Finding Purpose in Addiction Recovery

Purpose (noun):

  1. The reason for which something is done or created or for which something exists.
  2. Have as one’s objective or intention.

We are all born with minds, and minds are quite complex things. As members of the human race, it is expected that our smarts will lead to smarting at one point or another – our brains will cause us pains with all of their uncontrollable thinking and dwelling and self-created snags. Purpose is something that hangs us up from time to time, when we let our minds settle on the subject. What is ours? Why are we here? What does it all mean? That thing about our minds is that they are tiny, tiny, tiny. They are vast but they are so, so tiny – tiny compared to the bigness of everything else. They say that God is so big that we cannot wrap out tiny little minds around Him, or Her, or It, or whatever. Whatever it is, it is too big for us. And the plans that are set in motion, that have been unfolding for years – the gears that have been turning for years and years, thousands of years, right behind the curtain. Well-oiled always.

Finding Purpose in Addiction Recovery

But we still try, because we are stubborn and indignant and of course we know best, we have been on the planet for 27 years and we have absorbed everything. We get it, you know? Our spongy infantile brains convince us that we know so much more than we actually do, and we so readily believe what they have to tell us. They tell some of us that science is it; that God is imaginary and for stupid people, and that there is no underlying intention because fate is for suckers. They tell some of us that Jesus is Lord, and that if we hate homosexuals we will go to Heaven when we die. They tell some of us that we are so worthless and so insignificant in the grand and impressive scheme of things that maybe we should just end all of it now and save the suffering. They tell some of us that we are the greatest and the smartest and the most important, and that treating other people well isn’t so vital so long as we end up on top. One of the most beautiful gifts that we receive while traveling along the miracle-lined road of addiction recovery is the ability to clear our minds of the incessant overanalyzing and settle in on a simple belief. We are not the biggest thing out there – there is something bigger, and if we trust this thing (whatever it is) we have a good shot of getting better. If we help other people, we may start to love ourselves. And then we will want to live.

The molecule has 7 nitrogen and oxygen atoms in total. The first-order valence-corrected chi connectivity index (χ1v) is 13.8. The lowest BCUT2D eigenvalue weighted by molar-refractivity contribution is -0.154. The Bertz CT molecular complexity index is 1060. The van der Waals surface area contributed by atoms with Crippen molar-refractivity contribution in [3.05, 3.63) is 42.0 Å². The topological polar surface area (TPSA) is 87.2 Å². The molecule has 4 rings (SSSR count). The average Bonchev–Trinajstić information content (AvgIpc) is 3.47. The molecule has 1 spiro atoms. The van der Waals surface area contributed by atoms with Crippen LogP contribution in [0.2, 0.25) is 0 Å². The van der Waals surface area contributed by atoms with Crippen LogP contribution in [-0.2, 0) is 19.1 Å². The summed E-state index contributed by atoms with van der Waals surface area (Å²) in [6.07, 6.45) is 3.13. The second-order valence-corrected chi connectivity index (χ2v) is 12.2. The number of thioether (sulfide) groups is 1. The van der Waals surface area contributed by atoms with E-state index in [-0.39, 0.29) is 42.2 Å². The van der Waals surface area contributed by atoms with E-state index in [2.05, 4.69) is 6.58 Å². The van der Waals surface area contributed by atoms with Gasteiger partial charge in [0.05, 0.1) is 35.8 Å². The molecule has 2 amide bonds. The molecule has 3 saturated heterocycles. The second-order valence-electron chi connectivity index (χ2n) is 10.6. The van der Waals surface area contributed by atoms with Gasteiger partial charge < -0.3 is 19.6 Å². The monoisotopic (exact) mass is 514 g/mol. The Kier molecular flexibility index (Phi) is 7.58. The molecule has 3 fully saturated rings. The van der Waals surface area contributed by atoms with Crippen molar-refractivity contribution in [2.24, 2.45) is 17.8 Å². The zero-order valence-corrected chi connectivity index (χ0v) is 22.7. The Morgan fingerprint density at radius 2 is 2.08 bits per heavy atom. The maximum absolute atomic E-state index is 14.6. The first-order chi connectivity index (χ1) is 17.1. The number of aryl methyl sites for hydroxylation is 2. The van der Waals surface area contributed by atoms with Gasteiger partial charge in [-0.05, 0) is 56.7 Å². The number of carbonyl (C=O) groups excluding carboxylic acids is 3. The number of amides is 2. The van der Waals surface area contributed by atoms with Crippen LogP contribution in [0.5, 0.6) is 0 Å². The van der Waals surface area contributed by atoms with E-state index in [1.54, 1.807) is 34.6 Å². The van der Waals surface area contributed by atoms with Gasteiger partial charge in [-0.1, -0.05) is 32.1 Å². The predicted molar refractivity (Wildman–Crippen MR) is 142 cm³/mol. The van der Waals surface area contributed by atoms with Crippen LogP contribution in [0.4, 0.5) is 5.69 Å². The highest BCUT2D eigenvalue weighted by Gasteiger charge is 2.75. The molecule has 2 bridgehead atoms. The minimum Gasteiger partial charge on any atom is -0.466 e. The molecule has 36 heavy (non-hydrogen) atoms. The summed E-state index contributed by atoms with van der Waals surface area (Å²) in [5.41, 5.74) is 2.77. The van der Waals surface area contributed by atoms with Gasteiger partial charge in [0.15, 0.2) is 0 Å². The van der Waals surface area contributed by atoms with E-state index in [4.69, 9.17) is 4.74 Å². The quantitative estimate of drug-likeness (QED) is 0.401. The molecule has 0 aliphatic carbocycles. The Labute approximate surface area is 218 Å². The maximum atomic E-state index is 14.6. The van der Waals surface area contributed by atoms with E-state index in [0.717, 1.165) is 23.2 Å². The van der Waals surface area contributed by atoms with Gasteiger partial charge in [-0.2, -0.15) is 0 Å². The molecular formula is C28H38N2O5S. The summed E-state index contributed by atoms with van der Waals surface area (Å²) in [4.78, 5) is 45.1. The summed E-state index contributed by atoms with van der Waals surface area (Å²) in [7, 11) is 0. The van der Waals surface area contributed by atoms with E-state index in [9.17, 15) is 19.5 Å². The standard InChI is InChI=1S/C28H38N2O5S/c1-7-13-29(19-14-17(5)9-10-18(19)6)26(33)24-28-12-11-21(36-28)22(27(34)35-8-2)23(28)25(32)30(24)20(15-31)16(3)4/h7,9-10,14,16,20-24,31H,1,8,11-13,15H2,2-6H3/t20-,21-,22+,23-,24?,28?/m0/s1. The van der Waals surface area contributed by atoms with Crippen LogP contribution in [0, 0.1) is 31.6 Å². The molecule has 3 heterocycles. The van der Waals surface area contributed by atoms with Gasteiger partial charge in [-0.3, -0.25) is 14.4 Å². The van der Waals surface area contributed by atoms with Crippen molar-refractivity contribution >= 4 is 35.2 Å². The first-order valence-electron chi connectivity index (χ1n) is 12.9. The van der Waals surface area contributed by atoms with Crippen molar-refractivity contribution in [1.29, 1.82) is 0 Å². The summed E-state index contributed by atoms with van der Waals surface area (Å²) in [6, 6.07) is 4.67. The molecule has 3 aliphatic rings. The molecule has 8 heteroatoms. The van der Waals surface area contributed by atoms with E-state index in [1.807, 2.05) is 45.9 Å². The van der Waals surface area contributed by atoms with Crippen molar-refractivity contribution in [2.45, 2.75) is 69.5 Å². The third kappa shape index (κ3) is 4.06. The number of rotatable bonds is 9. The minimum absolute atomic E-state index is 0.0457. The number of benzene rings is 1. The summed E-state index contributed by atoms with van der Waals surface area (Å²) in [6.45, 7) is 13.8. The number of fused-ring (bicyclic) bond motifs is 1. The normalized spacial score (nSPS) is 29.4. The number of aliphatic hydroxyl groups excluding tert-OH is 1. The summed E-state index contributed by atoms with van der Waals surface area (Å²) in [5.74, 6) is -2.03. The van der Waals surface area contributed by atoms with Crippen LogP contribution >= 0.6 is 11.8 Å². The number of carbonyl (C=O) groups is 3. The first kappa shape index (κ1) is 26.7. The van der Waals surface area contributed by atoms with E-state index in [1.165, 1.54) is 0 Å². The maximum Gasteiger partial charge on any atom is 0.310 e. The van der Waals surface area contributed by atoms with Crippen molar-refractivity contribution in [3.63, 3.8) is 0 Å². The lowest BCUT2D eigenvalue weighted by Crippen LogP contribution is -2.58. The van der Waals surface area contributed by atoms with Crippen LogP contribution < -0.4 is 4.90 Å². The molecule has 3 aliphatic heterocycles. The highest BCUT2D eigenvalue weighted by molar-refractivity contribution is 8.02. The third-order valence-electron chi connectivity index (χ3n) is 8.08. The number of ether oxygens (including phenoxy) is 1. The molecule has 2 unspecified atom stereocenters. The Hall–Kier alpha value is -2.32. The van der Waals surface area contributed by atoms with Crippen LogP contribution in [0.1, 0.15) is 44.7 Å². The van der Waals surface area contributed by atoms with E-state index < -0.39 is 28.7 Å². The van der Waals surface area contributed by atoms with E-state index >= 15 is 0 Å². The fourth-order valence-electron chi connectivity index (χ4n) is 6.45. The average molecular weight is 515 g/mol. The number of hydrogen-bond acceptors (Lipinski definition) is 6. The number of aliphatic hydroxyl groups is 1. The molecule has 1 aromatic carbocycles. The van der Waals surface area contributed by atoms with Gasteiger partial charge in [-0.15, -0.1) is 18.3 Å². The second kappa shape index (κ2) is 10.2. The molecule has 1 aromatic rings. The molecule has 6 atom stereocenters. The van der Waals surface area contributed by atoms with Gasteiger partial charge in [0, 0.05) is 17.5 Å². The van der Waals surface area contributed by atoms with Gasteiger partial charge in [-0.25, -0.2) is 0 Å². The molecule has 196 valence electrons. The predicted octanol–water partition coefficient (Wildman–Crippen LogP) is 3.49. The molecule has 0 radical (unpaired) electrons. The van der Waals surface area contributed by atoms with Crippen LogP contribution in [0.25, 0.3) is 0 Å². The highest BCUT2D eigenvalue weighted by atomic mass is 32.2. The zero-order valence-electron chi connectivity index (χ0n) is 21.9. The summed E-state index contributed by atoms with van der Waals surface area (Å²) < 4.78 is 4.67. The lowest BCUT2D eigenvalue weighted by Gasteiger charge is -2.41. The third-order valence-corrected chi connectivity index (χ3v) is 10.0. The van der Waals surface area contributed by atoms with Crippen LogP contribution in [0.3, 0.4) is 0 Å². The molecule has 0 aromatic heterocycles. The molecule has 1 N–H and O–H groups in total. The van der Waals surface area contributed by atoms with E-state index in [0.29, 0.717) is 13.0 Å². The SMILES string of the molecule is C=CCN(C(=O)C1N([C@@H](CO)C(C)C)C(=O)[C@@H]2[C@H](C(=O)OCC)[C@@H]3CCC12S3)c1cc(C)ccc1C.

A Reason to Want to Live

When we devote our lives to taking, we will eventually find that we have forgotten how to give. This is something we must relearn, and relearning takes time, commitment, and patience. Recovery is a long process, one that occurs in carefully developed phases. First of all, we must commit to healing therapeutically. Inpatient drug rehab is often the most logical source of intensive therapeutic treatment. We work on uncovering all underlying and contributing factors of our dependencies, getting to the root of the problem and working through potential trauma with a licensed and experienced professional. We clean out all the gunk and become a clean slate. We take out years and years of accumulated garbage and work as hard as we can to keep our houses clean. We soon recognize that we are uniquely qualified to help another alcoholic. The more clean time we accumulate, the more opportunity we are granted to explore other potential purposes. Maybe we find passion in teaching, or in writing, or in painting, or in psychology. The world is big and opportunities are boundless when we prioritize the maintenance of our own well-being.